It may not be any surprise to know that colorectal cancer is the third leading cause in cancer related deaths in both men and women in the US. However, actor Chadwick Boseman’s untimely death this August – at just 43 years old - is sparking a new conversation about the rise in colorectal cancer cases in young people.
Colorectal cancer, which causes tumors to grow in the colon and rectum, is most commonly diagnosed in adults over the age of 50. According to the American Cancer Society (ACS), the lifetime risk of developing colorectal cancer is only about 4%. Even so, since symptoms sometimes don’t present until the disease has advanced, it is a leading cause of cancer deaths in the United States.
What’s promising is that the rate of diagnosis has actually dropped overall since the mid-1980’s, mostly due to updated screening guidelines and people addressing important risk factors related to their lifestyle. Nevertheless, this trend has been seen only in older adults. While the rates in this patient population are decreasing, cases in younger adults are on the rise, and researchers are puzzled as to why.
Steps to take towards colon cancer detection
“We still wouldn’t deem colorectal cancer a common cancer in patients under 40,” states Dr. Jacob Elkon, an oncologist at Tufts Medical Center. “Since early detection is key with this disease, one of the most important things we like to stress, to younger patients especially, is to make sure they have a designated primary care physician (PCP). We find that many patients in their 20’s and 30’s aren’t seeing one regularly, and it’s important that they do to discuss any symptoms – even if they don’t seem alarming – and any family history of cancer.”
Dr. Elkon also notes that the idea of screening, specifically colonoscopies, can be considered quite invasive and uncomfortable. However, there are other less invasive options that may be available to lower risk individuals.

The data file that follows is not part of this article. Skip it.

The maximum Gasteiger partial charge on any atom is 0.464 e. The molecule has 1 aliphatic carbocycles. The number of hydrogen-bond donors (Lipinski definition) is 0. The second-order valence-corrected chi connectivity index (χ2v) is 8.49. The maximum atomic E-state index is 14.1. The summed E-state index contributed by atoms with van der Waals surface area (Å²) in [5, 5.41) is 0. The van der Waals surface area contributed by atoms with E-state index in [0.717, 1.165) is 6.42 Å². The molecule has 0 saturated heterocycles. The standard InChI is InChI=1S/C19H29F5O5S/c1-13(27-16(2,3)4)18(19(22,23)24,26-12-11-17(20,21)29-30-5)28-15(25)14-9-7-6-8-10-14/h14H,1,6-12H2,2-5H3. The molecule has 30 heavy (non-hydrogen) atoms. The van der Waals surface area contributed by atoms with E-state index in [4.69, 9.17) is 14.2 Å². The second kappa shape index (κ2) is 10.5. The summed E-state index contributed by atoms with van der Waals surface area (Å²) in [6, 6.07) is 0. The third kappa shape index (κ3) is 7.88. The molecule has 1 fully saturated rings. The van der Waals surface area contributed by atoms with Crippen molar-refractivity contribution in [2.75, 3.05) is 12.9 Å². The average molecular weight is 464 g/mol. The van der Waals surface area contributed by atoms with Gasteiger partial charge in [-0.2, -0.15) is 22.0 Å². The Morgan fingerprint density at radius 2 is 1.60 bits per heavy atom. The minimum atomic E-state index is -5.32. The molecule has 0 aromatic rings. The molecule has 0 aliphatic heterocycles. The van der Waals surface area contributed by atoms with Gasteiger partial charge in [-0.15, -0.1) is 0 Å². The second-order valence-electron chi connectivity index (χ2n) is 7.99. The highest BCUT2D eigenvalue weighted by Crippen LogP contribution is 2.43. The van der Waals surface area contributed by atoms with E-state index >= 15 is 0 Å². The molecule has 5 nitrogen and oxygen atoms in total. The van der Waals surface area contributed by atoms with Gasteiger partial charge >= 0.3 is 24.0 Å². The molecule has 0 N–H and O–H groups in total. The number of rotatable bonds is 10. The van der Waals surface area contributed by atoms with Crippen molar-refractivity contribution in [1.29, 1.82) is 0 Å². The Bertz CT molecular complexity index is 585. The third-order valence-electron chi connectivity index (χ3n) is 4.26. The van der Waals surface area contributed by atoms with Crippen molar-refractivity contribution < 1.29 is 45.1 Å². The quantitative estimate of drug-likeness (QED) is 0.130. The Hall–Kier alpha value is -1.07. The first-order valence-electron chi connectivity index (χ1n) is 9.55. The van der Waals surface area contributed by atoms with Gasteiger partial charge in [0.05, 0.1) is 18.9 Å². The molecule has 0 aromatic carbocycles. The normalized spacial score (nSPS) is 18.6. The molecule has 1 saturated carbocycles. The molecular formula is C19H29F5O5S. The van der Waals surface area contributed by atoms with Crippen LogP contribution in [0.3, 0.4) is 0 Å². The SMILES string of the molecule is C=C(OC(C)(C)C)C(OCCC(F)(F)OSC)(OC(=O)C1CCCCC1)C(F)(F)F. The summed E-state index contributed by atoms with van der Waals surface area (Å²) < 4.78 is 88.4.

Those with a personal or family history of cancer, colorectal polyps, or other gastrointestinal or liver diseases (i.e. IBD or PSC) should consider an earlier or more frequent screening. Racial disparities also play a role in increased risk. According to the ACS, African-Americans have the higher rates of colorectal cancer of any racial or ethnic group in the United States.
Even if you are not high risk for colorectal cancer, one of the most important things that experts suggest is to stay vigilant and don’t dismiss any persistent symptoms, as they can many times mimic those found in benign GI conditions. Important symptoms to be aware of include changes in bowel habits, blood in the stool, narrow stools, abdominal bloating/cramping, and unexplained weight loss. It’s important – especially for young people – to be aware of these symptoms and discuss them with your health care provider especially if they last longer than a few days.
“Patients know their own bodies, so they are the best advocates for themselves,” says Dr. Elkon. “Even if a change seems subtle or non-concerning, it’s best to bring it up to your PCP.”
For more information about screening, or to speak with a member of the GI team at Tufts Medical Center, visit tuftsmedicalcenter.org/Gastroenterology.